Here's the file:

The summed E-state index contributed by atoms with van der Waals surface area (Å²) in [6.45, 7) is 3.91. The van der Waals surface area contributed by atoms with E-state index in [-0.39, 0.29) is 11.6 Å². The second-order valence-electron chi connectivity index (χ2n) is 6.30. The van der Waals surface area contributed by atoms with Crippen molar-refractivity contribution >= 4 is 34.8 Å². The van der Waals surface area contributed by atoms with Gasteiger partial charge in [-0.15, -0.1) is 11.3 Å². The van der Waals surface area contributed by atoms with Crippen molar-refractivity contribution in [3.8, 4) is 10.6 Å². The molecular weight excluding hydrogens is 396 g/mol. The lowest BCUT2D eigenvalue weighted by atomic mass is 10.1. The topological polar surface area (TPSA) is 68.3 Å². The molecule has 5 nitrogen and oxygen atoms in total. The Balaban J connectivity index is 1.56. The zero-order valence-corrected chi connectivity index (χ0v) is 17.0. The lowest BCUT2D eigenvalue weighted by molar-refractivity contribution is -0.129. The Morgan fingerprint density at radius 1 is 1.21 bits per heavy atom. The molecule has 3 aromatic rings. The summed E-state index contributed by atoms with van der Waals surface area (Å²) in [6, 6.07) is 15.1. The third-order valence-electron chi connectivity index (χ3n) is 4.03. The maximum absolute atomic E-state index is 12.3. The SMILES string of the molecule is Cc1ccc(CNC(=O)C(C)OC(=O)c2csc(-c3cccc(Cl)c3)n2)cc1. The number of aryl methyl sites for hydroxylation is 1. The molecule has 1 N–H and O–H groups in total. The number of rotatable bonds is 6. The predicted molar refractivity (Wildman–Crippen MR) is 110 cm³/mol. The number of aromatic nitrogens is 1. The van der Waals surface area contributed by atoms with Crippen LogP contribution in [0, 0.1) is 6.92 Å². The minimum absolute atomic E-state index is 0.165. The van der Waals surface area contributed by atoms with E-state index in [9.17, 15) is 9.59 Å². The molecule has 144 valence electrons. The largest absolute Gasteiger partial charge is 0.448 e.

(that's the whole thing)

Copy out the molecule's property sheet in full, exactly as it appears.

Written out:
The summed E-state index contributed by atoms with van der Waals surface area (Å²) in [6.45, 7) is 3.91. The van der Waals surface area contributed by atoms with E-state index in [-0.39, 0.29) is 11.6 Å². The second-order valence-electron chi connectivity index (χ2n) is 6.30. The van der Waals surface area contributed by atoms with Crippen molar-refractivity contribution >= 4 is 34.8 Å². The van der Waals surface area contributed by atoms with Gasteiger partial charge in [-0.15, -0.1) is 11.3 Å². The van der Waals surface area contributed by atoms with Crippen molar-refractivity contribution in [3.8, 4) is 10.6 Å². The molecular weight excluding hydrogens is 396 g/mol. The lowest BCUT2D eigenvalue weighted by atomic mass is 10.1. The topological polar surface area (TPSA) is 68.3 Å². The molecule has 5 nitrogen and oxygen atoms in total. The Balaban J connectivity index is 1.56. The zero-order valence-corrected chi connectivity index (χ0v) is 17.0. The lowest BCUT2D eigenvalue weighted by molar-refractivity contribution is -0.129. The Morgan fingerprint density at radius 1 is 1.21 bits per heavy atom. The molecule has 3 aromatic rings. The summed E-state index contributed by atoms with van der Waals surface area (Å²) in [6, 6.07) is 15.1. The third-order valence-electron chi connectivity index (χ3n) is 4.03. The maximum absolute atomic E-state index is 12.3. The SMILES string of the molecule is Cc1ccc(CNC(=O)C(C)OC(=O)c2csc(-c3cccc(Cl)c3)n2)cc1. The number of aryl methyl sites for hydroxylation is 1. The molecule has 1 N–H and O–H groups in total. The number of rotatable bonds is 6. The predicted molar refractivity (Wildman–Crippen MR) is 110 cm³/mol. The number of aromatic nitrogens is 1. The van der Waals surface area contributed by atoms with Crippen LogP contribution in [0, 0.1) is 6.92 Å². The minimum absolute atomic E-state index is 0.165. The van der Waals surface area contributed by atoms with E-state index in [9.17, 15) is 9.59 Å². The molecule has 144 valence electrons. The largest absolute Gasteiger partial charge is 0.448 e.